D2R2!), he will remove the fenders.
here, but a few changes have been made since then. The original shortish stem has been replaced with a 9cm stem, flipped upside down. The original yellow cloth tape got filthy and tattered fairly quickly, so we replaced it with Fizik tape. Initially, the cloth tape was supposed to be shellacked to a warm caramel - but the bright yellow looked so "right" on this bike, that it began to seem like an inherent part of its personality and he decided to keep it that way. He also added a frame pump, lamenting the lack of pump peg and using a strap to hold it in place.
He tried to liberate himself from clipless pedals and rode the bike with touring pedals for a few weeks, but ultimately could not take it anymore and put his old clipless pedals back on. Fair enough, but this does limit the versatility he originally had in mind for the bike.
retired as soon as he started riding the Surly - no need for it, since the Cross Check did everything it could do and more. He does not find the bike sluggish, and it seems that the tubing is just right for someone of his stature (6ft/ 200lb+). Overall, he is pretty happy. Though he likes lugs, he also likes a nicely done TIG-welded frame and the Surly suits him just fine.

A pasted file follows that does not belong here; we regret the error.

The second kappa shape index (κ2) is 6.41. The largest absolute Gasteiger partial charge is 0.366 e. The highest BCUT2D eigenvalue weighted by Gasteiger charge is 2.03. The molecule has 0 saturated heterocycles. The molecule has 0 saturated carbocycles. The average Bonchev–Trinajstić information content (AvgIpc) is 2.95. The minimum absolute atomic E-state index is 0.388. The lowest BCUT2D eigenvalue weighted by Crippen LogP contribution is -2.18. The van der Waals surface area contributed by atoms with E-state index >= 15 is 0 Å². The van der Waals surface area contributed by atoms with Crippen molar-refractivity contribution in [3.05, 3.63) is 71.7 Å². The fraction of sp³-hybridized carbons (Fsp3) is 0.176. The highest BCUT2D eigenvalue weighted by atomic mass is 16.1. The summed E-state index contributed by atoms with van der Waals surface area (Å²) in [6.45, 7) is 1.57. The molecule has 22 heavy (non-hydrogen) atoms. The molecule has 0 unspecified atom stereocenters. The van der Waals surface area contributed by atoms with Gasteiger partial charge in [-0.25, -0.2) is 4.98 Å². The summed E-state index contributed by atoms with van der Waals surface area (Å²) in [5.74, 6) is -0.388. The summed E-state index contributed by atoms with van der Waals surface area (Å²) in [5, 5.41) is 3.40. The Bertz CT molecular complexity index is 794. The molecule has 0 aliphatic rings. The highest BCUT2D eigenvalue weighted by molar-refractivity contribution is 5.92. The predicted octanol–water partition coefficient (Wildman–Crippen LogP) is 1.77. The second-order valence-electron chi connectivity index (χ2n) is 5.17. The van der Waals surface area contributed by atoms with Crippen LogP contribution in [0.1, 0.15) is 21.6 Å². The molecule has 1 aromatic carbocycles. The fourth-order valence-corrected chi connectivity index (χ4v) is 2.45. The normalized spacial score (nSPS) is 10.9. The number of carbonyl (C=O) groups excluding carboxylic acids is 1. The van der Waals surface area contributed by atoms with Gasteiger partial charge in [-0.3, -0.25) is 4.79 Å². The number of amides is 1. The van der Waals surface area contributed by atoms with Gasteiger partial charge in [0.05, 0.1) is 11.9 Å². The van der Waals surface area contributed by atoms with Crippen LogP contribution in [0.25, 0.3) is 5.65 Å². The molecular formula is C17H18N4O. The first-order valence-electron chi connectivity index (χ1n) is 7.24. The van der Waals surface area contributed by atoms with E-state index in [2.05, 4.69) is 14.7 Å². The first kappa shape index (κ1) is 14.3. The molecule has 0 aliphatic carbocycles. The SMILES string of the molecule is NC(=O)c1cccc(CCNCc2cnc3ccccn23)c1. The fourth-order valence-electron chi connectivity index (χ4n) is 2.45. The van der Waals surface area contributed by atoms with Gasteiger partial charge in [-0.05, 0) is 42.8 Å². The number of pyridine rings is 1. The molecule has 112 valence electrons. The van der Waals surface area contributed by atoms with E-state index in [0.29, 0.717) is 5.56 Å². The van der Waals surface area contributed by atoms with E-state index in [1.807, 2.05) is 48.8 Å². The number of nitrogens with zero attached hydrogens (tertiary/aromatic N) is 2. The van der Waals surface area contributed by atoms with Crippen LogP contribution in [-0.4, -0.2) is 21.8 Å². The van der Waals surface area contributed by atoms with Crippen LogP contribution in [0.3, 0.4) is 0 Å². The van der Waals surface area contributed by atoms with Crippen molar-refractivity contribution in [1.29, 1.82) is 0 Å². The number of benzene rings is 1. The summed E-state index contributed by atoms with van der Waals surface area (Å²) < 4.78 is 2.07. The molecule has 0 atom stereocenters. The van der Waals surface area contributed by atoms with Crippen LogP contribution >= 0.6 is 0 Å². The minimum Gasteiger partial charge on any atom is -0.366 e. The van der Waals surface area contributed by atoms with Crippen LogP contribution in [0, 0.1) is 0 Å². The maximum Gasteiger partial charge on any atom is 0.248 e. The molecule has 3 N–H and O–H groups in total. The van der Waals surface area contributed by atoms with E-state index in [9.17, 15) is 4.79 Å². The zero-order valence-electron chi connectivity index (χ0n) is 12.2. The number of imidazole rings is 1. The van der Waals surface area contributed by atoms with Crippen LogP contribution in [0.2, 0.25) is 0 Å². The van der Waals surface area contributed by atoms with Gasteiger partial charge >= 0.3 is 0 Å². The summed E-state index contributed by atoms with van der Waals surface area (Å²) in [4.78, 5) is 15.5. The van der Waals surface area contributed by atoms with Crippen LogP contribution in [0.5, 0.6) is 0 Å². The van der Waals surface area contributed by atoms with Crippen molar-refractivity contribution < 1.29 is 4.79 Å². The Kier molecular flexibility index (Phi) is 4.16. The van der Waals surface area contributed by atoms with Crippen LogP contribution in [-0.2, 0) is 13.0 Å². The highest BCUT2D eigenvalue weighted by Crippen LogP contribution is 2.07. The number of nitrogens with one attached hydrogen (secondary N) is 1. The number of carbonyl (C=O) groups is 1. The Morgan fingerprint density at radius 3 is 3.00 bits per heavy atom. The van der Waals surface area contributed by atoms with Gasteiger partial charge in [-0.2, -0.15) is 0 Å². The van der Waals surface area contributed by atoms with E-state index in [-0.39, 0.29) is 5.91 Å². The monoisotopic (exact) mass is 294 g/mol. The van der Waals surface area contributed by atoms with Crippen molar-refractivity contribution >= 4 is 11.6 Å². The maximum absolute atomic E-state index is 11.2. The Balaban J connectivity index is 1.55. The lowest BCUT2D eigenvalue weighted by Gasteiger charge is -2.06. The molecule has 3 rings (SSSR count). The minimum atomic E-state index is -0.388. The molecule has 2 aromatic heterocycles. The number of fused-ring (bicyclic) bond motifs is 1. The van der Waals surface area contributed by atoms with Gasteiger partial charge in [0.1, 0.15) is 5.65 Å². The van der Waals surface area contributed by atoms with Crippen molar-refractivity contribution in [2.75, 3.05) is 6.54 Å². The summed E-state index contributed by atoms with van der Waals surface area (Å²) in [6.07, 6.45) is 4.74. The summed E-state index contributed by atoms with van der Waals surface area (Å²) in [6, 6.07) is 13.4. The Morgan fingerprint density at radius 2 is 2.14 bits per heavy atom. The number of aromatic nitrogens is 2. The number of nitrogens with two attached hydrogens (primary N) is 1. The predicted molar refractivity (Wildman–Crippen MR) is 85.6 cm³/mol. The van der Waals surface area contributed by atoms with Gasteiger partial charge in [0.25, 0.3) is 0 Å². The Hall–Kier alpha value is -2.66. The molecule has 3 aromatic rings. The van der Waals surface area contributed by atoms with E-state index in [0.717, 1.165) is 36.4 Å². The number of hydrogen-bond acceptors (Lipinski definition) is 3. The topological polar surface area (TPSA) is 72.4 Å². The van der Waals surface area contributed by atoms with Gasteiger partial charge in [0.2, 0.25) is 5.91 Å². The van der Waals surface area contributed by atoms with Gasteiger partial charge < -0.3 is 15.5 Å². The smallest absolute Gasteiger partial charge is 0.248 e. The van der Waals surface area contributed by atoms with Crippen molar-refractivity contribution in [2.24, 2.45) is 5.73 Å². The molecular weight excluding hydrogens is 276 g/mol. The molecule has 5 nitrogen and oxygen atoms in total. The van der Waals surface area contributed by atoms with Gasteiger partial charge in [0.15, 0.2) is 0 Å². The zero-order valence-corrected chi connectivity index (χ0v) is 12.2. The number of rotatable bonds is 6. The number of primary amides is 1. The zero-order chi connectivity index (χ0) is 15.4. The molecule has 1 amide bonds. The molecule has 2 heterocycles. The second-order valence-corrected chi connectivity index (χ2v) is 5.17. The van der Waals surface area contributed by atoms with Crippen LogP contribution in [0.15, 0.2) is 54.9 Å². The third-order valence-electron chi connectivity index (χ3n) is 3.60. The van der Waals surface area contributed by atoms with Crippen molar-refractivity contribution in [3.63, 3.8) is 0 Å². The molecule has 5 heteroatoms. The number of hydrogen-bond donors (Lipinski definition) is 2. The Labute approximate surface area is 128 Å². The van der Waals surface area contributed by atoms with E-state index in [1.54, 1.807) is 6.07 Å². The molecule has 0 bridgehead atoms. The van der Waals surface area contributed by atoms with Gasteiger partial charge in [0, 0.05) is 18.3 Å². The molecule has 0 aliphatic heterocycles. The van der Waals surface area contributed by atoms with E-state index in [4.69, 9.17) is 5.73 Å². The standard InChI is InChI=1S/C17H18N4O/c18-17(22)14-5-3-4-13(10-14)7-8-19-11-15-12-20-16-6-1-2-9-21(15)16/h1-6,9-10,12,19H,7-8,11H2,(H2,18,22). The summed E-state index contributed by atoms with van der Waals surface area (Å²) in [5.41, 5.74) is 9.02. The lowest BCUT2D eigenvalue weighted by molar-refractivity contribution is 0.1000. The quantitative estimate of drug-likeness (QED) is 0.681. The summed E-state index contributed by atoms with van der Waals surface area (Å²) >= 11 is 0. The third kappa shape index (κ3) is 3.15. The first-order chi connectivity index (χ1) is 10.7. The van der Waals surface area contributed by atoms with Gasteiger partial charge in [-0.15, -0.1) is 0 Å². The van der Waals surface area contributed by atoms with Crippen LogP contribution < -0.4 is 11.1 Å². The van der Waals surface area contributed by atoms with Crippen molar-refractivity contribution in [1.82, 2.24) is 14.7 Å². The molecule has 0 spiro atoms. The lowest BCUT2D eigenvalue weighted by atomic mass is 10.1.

On a more general note, while the Cross Check is clearly versatile enough for commuting and touring, I wonder whether many cyclists actually use it for cyclocross racing. I have a hard time imagining that, given how relatively heavy it is - even the floor models with narrower tires and sportier components. But maybe I'm just biased from having handled too many lightweight bikes recently.
The Surly Cross Check is a fun bike with a cult following, and it is particularly impressive how customisable the frame is. With its happy colours, fat cream tires, elegant fenders and classic touring accessories, the Co-habitant's Cross Check is distinctly his own.